Meniscus Tear
Meniscus Tear picture album Several pictures demonstrating the anatomy, diagnosis, and treatment of meniscus tears.
Meniscus Tears video 3D animation of the anatomy of meniscus tears. Meniscus Surgery video 3D animation describing different arthroscopic procedures used to treat meniscus tears.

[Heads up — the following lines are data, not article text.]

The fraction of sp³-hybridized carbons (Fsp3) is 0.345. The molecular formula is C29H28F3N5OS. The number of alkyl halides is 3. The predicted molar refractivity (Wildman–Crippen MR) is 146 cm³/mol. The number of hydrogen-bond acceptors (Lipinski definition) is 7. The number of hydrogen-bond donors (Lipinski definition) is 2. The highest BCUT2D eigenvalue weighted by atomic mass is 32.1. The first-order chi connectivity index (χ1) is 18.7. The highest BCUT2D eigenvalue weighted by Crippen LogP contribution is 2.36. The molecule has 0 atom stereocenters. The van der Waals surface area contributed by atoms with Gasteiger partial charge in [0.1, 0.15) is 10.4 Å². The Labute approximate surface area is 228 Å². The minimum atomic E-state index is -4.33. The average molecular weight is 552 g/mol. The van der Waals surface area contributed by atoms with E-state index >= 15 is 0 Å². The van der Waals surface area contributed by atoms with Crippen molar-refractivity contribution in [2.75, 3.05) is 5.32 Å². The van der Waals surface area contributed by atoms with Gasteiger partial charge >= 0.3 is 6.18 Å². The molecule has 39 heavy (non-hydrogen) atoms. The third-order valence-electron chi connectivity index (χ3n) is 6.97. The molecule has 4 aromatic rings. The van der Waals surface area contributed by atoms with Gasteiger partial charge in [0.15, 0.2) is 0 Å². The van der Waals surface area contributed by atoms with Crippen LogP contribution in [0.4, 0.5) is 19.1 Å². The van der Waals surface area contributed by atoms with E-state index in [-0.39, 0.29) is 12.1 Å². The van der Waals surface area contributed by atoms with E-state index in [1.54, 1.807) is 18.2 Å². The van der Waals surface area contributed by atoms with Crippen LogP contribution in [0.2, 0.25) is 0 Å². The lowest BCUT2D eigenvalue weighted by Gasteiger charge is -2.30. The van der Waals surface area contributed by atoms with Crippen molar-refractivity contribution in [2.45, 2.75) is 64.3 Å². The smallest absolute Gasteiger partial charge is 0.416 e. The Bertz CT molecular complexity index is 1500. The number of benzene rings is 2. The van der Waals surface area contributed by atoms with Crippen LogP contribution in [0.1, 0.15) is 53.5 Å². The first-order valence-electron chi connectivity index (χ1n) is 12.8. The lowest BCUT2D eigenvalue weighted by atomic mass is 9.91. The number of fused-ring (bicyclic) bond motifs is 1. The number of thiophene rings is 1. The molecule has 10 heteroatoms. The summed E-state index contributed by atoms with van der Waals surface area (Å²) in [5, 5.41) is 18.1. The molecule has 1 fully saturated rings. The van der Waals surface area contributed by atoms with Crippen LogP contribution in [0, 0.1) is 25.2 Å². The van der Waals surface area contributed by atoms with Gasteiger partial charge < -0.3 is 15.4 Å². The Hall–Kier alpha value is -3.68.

The knee joint is formed where the femur (the thigh bone) meets the tibia (the long shin bone of the lower leg).  Sitting in front of the joint is a third, smaller bone--the patella.  This bone is commonly referred to as the "knee cap."  The lower end of the femur forms two round portions known as condyles.  The shallow groove between the condyles on the front of the femur provides a place for the patella to glide up and down as the knee bends and extends.  This is called the trochlea.  The top of the tibia is known as the tibial plateau.  It is relatively flat in comparison to the femoral condyles. The surfaces of the femoral condyles, tibial plateau, and the back of the patella are capped with a layer of cartilage.  The cartilage that caps the ends of bones in joints is known as articular cartilage.  Articular cartilage is smooth and slippery.  This lowers friction in the joint and allows the bones to glide smoothly against one another as the knee moves.  Articular cartilage is slightly softer and more rubbery than bone.  A thick, viscous fluid known as synovial fluid (joint fluid) fills the joint.  Together, the articular cartilage and synovial fluid provide a cushion between the bones.  The joint is surrounded by a capsule known as the synovium which keeps the synovial fluid from leaking out. A wedge-shaped meniscus sits on each side of the knee.  The meniscus is made of rubbery cartilage.  It helps to fit the round condyles of the femur to the flat tibial plateau.  This helps to maintain knee stability.  The meniscus is commonly described as the "shock absorber" of the knee.  Along with the articular cartilage and synovial fluid, it helps to minimize the impact between the femur and tibia when the knee is bearing weight.  The meniscus on each side of the knee curves around the edge of the tibial plateau, forming a "C".  The meniscus on the outside of the knee is called the lateral meniscus.  The meniscus on the inside of the knee is called the medial meniscus. Each meniscus curves along the edge of the tibial plateau.  The curve along the front of the tibia is called the anterior horn.  The curve along the back of the tibia is called the posterior horn. Like most cartilage structures, the meniscus does not have a very good blood supply.  The outer edge where it attaches to the joint capsule has the best blood supply.  This is known as the "red zone."  The inner edge has virtually no blood supply.  This is known as the "white zone."  The space in between is called the "red-white zone."  It has better blood supply than the white zone, but worse blood supply than the red zone. Injury to the Meniscus A meniscus tear may occur because of a traumatic injury to the knee.  This is known as an acute tear.  Acute tears usually occur with a violent pivoting and twisting motion.  They are more common in young athletes.  Acute meniscus tears frequently occur with other knee injuries including ACL tears. As the knee ages, the cartilage begins to succumb to wear and tear.  Just as the articular cartilage wears away in osteoarthritis, the meniscus can begin to degenerate as well.  As it becomes weaker and less healthy, it becomes easier to tear.  Simply taking a bad step can tear the meniscus.  This is known as a degenerative tear. The blood supply to the meniscus is poor.  Without a healthy blood supply, nutrients are not readily available to the cartilage tissue.  When it is damaged, it does not heal as well as bone, skin, muscle, or other tissues. The meniscus can tear in a variety of ways.  The appearance and orientation of the tear can be described as longitudinal, bucket handle, parrot beak, flap, radial, etc.  The location is described as the anterior horn, posterior horn, or middle third.  It is also important to identify whether the tear is located in the red zone, red- white zone, or white zone. Meniscus tears have a tendency to flip over and catch in the joint.  This causes mechanical symptoms such as clicking, catching, and locking up of the knee.  Bearing weight on the torn meniscus typically causes pain.  The torn portion of the meniscus may also rub against the articular cartilage in the knee, wearing at the cartilage and perhaps speeding up the degenerative process. Diagnosing a Meniscus Tear History People with meniscus tears complain of pain within the knee joint.  They may complain of pain with bearing weight.  They may also complain of mechanical symptoms such as clicking, catching, and locking up.  The knee frequently "gives out."  Knee pain usually begins with an injury.  In younger patients this is usually a more traumatic injury such as twisting the knee while participating in a sport.  In older patients, the injury may be surprisingly mild such as stepping onto uneven ground Some people with degenerative tears may not remember any injury.  They report a gradual onset of knee pain. Knee pain Mechanical symptoms: clicking, catching, locking up Giving out Injury in younger people, maybe not in older people Physical Exam A thorough physical examination seeks not only to find evidence of a meniscus tear, but also to rule out other causes of knee pain such as fractures, bursitis, osteoarthritis, nerve damage, etc.  Meniscus tears are not associated with any visible deformity of the knee, although there may be mild swelling.  Knee pain and mechanical symptoms may cause the person to limp.  The knee is usually very tender along the joint line (the space between the femur and tibia on the side of the knee) where the meniscus is torn.  If the meniscus tear is flipped over and catching, it may limit range of motion of the knee.  Some people seek care when they are unable to fully extend or flex the knee. Special knee maneuvers have been designed to test for meniscus tears.  They include McMurray's test and Apley's test.  During McMurray's test, the knee is flexed and the examiner's hand is held on the knee with the thumb or finger on the joint line over the meniscus.  To test for a medial meniscus tear, the knee is bent slightly outward (valgus stress) and rotated outward (external rotation) and slowly extended.  To test for a lateral meniscus tear, the knee is bent slightly inward (varus stress) and rotated inward (internal rotation) and slowly extended.  If this causes pain and a click at the joint line, it is most likely a meniscus tear.  If it causes pain but no click or clunk is felt by the examiner it may be a meniscus tear but could also be another problem such as arthritis. During Apley's test, the person with knee pain lays on their belly.  Their knees are bent so their feet are up in the air.  Downward pressure is applied to the leg, pushing the tibia into the femur.  The knee is gently rotated in and out.  If this causes pain, a meniscus tear is suspected. Inspection:  normal or mild swelling Passive range-of-motion (the person with knee pain relaxes while the examiner bends and straightens the knee for them) and active range-of-motion (the person with knee pain attempts to bend and straighten their own knee) may be limited, especially if the meniscus tear is displaced and catching in the joint.  Normal range-of-motion: o Flexion ≈ 130° o Extension ≈ 0°(completely straight leg) Tenderness along the joint line over the meniscus McMurray's test:  Pain and click indicates meniscus tear.  Pain suggests possible meniscus tear. Apley's test:  Pain suggests possible meniscus tear. X-rays While a torn meniscus cannot be visualized on x-rays, x-rays are very helpful with uncovering other sources of knee pain such as fractures, chondrocalcinosis (calcification of the meniscus), loose bodies (pieces cartilage floating in the knee joint), and arthritis. Depending on the severity of the degenerative changes, osteoarthritis can often be readily identified on x-rays.  X-rays will demonstrate narrowing of the joint space between the femur and tibia.  They may also demonstrate osteophytes (bone spurs) and sclerotic bone (bone that appears more white on x-rays because it has hardened). MRI (magnetic resonance imaging) An MRI is the imaging test of choice for identifying meniscus tears.  The meniscus can be visualized on an MRI as a black triangle.  A tear appears as a white line or splotch through the meniscus.  The MRI can be used to determine the location of the tear and may provide information as to whether the tear is repairable or not. Other knee problems can also be discovered on an MRI including arthritis, ligament sprains and tears (including ACL tears), chondral injuries (injuries to the articular cartilage), etc. Knee Arthroscopy While MRIs are very helpful and identify the vast majority of meniscus tears, occasionally someone with have a normal appearing MRI with continued knee pain.  If conservative treatment including NSAIDs, ice, elevation, rest, physical therapy, and perhaps a steroid injection are not effective, diagnostic knee arthroscopy (knee scope) may be performed to search for a source of knee pain. Knee arthroscopy involves introducing a slender camera called an arthroscope into the knee joint.  The inside of the knee joint can then be viewed on a monitor.  During the knee scope procedure, the menisci are examined.  A small, metal probe can be used to examine each meniscus. Treating Meniscus Tears The goal in treating degenerative meniscus tears without mechanical symptoms is to alleviate pain.  Older people with arthritis and degenerative meniscus tears may find relief with NSAIDs, steroid injections, ice, elevation, and rest.  While the tear will not heal, pain will likely improve without surgery.  If symptoms do not improve over time, knee arthroscopy may be recommended. Acute meniscus tears, tears in younger people (under about 50 years old), and tears that cause catching and locking are almost always treated surgically.  Surgery for a torn meniscus is most commonly done arthroscopically (knee scope) and under general anesthesia (asleep).  It is an outpatient procedure, meaning that the person can go home after surgery.  Small incisions are made, just large enough to pass a slender camera and instruments into the joint.  These small incisions are known as the arthroscopic portals.  Sterile water is allowed to flow into the knee joint to allow the surgeon to see and to keep bleeding to a minimum.  The surgical team is able to see the inside of the knee joint on a monitor connected to the camera.  The torn meniscus is visualized and the rest of the knee joint is examined to look for other possible sources of knee pain.  Once the surgeon has examined the torn meniscus, the decision must be made to excise the torn portion or repair it.  Meniscal repair is not a good option in people with degenerative tears or arthritis.  However, in young athletes it is important to preserve the meniscus if possible.  Tears located in the red zone (the outer edge of the meniscus where it attaches to the joint capsule) can often be repaired. Partial Meniscectomy If a meniscus tear is not repairable, a partial meniscectomy is performed.  This means that the torn portion of the meniscus is removed, leaving as much of the healthy meniscus intact as possible. Recovery after a partial meniscectomy is quick.  Full weight-bearing is permitted after the procedure.  The pain caused by the meniscus tear is immediately relieved, but it may be replaced by some mild postoperative pain. Meniscal Repair Repairing a torn meniscus involves pushing the torn flap back into place and stitching it back together.  Several methods have been developed. Open repair:  An incision is made over the meniscus rather than attempting to do the repair arthroscopically.  The meniscus is exposed and the torn portion is repaired with suture. Inside out:  The torn meniscus is visualized using the scope.  An additional incision is made on the side of the knee over the meniscus to expose the joint capsule.  Suturing instruments are passed into the knee joint using the arthroscopic portals.  Suture is passed from the inside of the knee joint, through the torn meniscus, and out the joint capsule.  The suture knot is then tied.  A sufficient number of sutures are placed to repair the tear.  The instruments are removed and the larger incision over the joint capsule is closed. Outside in:  The torn meniscus is visualized using the scope.  An additional incision is made on the side of the knee over the meniscus to expose the joint capsule.  Suture is passed from the outside of the capsule, through the torn meniscus, and into the knee joint.  The suture knot is then tied within the joint.  A sufficient number of sutures are placed to repair the tear.  The instruments are removed and the larger incision over the joint capsule is closed. All inside:  The torn meniscus is visualized using the scope.  Special instruments are passed through the arthroscopic portals into the knee joint.  Several orthopedic equipment companies have developed instruments capable of passing suture through the meniscus and anchoring it to the joint capsule without making a separate incision over the joint capsule.  The suture knots are tied within the joint using the special instruments.  A sufficient number of sutures are placed to repair the tear and then the instruments are removed. After surgery the repaired meniscus must be protected while it heals.  The person is not permitted to bear weight for several weeks following the procedure.  Gentle range of motion exercises within limits designated by the surgeon are recommended to keep the knee from getting too stiff.  Once the meniscus has had sufficient time to heal, weight-bearing will be permitted.  Physical therapy is often recommended to help regain strength and range of motion. Meniscal Transplant A large tear of the meniscus that cannot be repaired may result in the removal of most of the meniscus.  This can result in chronic pain and a sensation of instability.  In very select people, a meniscal transplant may be an option.  A meniscus is harvested from a cadaver and implanted in the knee to take the place of the damaged meniscus. Meniscal transplants are not as common as partial meniscectomy and meniscal repair.  They are not successful in people who have too much arthritis or other knee problems. In summary, surgical options for meniscus tears include: Arthroscopic partial meniscectomy o Irreparable meniscus tears o Older people and people with degenerative changes o Weight-bearing permitted following surgery o Quicker recovery Arthroscopic meniscal repair o Tears in the red zone (outside edge) o Younger, more active people o No weight-bearing for several weeks after surgery o Longer recovery o Seeks to preserve the meniscus to prevent developing other knee problems in the future Meniscal transplant o Large, irreparable tears resulting in removal of most of the meniscus o Less common, newer procedure o Only an option in very select people o Recovery Following a Knee Scope with Partial Meniscectomy Walking and full weight-bearing is permitted after surgery if the only procedure performed was a partial meniscectomy.  Range of motion exercises are permitted, but activity should be limited for the first couple of days to prevent pain and swelling.  The knee should be iced as much as possible, taking care to keep the ice from sitting directly on the skin as this may burn the skin.  The knee should also be elevated.  Ice and elevation are important to prevent postoperative swelling. Stitches may or may not be present over the portal incisions.  If so, they are removed about 1 week after surgery. Recovery Following a Knee Scope with Meniscal Repair A meniscal repair is meant to hold the torn flap of meniscus in place.  It is not meant to withstand the forces that come with walking and full weight-bearing.  Weight-bearing is not permitted for several weeks after surgery.  The knee may be protected in a brace.  Crutches are provided to avoid placing any weight on the knee.  The knee should be iced as much as possible, taking care to keep the ice from sitting directly on the skin as this may burn the skin.  The knee should also be elevated.  Ice and elevation are important to prevent postoperative swelling. Stitches may or may not be present over the portal incisions.  If so, they are removed about 1 week after surgery. Range of motion exercises are begun within limits set by the surgeon.  Over time, range of motion limits are increased and weight-bearing can begin. Muscles involved in walking and moving the knee begin to atrophy because they are not being used normally while non-weightbearing.  Physical therapy is helpful for maintaining range of motion and strengthening the knee. Expectations Following Meniscus Surgery Immediately following surgery, meniscus pain will be replaced with postoperative pain.  This is usually mild.  Pain will improve over the first couple of days. Most people who undergo a partial meniscectomy, including athletes, are ready to return to their normal activity level within 2 weeks.  The success rate is high. Most people who undergo a meniscal repair are ready to return to their normal activity level within about 3 months.  The success rate is high, but repairs do fail.  If so, pain will persist.  Some people have to return for another knee scope.  The second time, a partial meniscectomy may be performed.